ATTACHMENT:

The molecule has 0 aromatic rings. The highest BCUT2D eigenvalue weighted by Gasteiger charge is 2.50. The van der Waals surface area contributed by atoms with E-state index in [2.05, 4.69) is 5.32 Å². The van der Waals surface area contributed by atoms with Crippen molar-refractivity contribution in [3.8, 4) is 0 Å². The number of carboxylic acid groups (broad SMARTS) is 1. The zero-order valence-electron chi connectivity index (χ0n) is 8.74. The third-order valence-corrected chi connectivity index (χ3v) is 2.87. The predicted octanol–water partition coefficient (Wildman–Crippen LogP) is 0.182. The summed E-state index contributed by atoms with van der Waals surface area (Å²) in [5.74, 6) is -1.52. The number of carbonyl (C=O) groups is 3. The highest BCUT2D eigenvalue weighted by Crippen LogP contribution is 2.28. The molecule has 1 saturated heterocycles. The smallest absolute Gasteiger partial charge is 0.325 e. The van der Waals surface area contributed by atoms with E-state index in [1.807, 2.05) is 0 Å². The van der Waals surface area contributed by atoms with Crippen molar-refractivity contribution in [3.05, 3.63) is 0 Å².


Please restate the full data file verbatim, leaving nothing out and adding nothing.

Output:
The molecule has 0 aromatic rings. The highest BCUT2D eigenvalue weighted by Gasteiger charge is 2.50. The van der Waals surface area contributed by atoms with E-state index in [2.05, 4.69) is 5.32 Å². The van der Waals surface area contributed by atoms with Crippen molar-refractivity contribution in [3.8, 4) is 0 Å². The number of carboxylic acid groups (broad SMARTS) is 1. The zero-order valence-electron chi connectivity index (χ0n) is 8.74. The third-order valence-corrected chi connectivity index (χ3v) is 2.87. The predicted octanol–water partition coefficient (Wildman–Crippen LogP) is 0.182. The summed E-state index contributed by atoms with van der Waals surface area (Å²) in [5.74, 6) is -1.52. The number of carbonyl (C=O) groups is 3. The highest BCUT2D eigenvalue weighted by Crippen LogP contribution is 2.28. The molecule has 1 saturated heterocycles. The smallest absolute Gasteiger partial charge is 0.325 e. The van der Waals surface area contributed by atoms with E-state index in [1.807, 2.05) is 0 Å². The van der Waals surface area contributed by atoms with Crippen molar-refractivity contribution in [3.05, 3.63) is 0 Å².